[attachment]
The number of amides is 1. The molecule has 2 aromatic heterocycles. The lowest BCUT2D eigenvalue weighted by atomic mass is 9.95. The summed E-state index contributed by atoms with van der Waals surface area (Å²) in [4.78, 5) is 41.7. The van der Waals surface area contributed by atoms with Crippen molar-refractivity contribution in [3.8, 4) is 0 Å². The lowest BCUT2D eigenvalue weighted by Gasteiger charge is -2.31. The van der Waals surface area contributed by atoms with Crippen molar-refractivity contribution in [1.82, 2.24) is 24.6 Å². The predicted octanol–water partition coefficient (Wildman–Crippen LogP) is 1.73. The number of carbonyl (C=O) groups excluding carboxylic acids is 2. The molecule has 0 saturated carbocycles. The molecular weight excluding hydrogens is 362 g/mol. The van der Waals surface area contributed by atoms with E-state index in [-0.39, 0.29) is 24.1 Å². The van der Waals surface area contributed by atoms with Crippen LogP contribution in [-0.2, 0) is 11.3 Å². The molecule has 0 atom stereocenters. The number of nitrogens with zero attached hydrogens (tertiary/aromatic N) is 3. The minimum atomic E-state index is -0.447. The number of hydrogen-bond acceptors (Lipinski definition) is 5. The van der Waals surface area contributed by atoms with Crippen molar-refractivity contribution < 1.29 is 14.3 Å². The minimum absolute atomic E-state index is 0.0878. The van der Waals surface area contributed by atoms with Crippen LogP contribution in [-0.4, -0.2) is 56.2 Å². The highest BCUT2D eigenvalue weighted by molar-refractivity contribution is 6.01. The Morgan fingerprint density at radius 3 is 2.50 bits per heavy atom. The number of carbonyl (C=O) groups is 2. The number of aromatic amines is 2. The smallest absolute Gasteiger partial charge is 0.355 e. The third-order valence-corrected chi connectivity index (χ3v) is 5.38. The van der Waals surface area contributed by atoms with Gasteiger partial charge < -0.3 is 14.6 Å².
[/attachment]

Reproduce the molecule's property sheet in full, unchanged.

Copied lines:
The number of amides is 1. The molecule has 2 aromatic heterocycles. The lowest BCUT2D eigenvalue weighted by atomic mass is 9.95. The summed E-state index contributed by atoms with van der Waals surface area (Å²) in [4.78, 5) is 41.7. The van der Waals surface area contributed by atoms with Crippen molar-refractivity contribution in [3.8, 4) is 0 Å². The lowest BCUT2D eigenvalue weighted by Gasteiger charge is -2.31. The van der Waals surface area contributed by atoms with Crippen molar-refractivity contribution in [1.82, 2.24) is 24.6 Å². The predicted octanol–water partition coefficient (Wildman–Crippen LogP) is 1.73. The number of carbonyl (C=O) groups excluding carboxylic acids is 2. The molecule has 0 saturated carbocycles. The molecular weight excluding hydrogens is 362 g/mol. The van der Waals surface area contributed by atoms with E-state index in [-0.39, 0.29) is 24.1 Å². The van der Waals surface area contributed by atoms with Crippen LogP contribution in [-0.2, 0) is 11.3 Å². The molecule has 0 atom stereocenters. The number of nitrogens with zero attached hydrogens (tertiary/aromatic N) is 3. The minimum atomic E-state index is -0.447. The number of hydrogen-bond acceptors (Lipinski definition) is 5. The van der Waals surface area contributed by atoms with Crippen molar-refractivity contribution < 1.29 is 14.3 Å². The minimum absolute atomic E-state index is 0.0878. The van der Waals surface area contributed by atoms with Crippen LogP contribution in [-0.4, -0.2) is 56.2 Å². The highest BCUT2D eigenvalue weighted by molar-refractivity contribution is 6.01. The Morgan fingerprint density at radius 3 is 2.50 bits per heavy atom. The number of carbonyl (C=O) groups is 2. The number of aromatic amines is 2. The smallest absolute Gasteiger partial charge is 0.355 e. The third-order valence-corrected chi connectivity index (χ3v) is 5.38. The van der Waals surface area contributed by atoms with Gasteiger partial charge < -0.3 is 14.6 Å².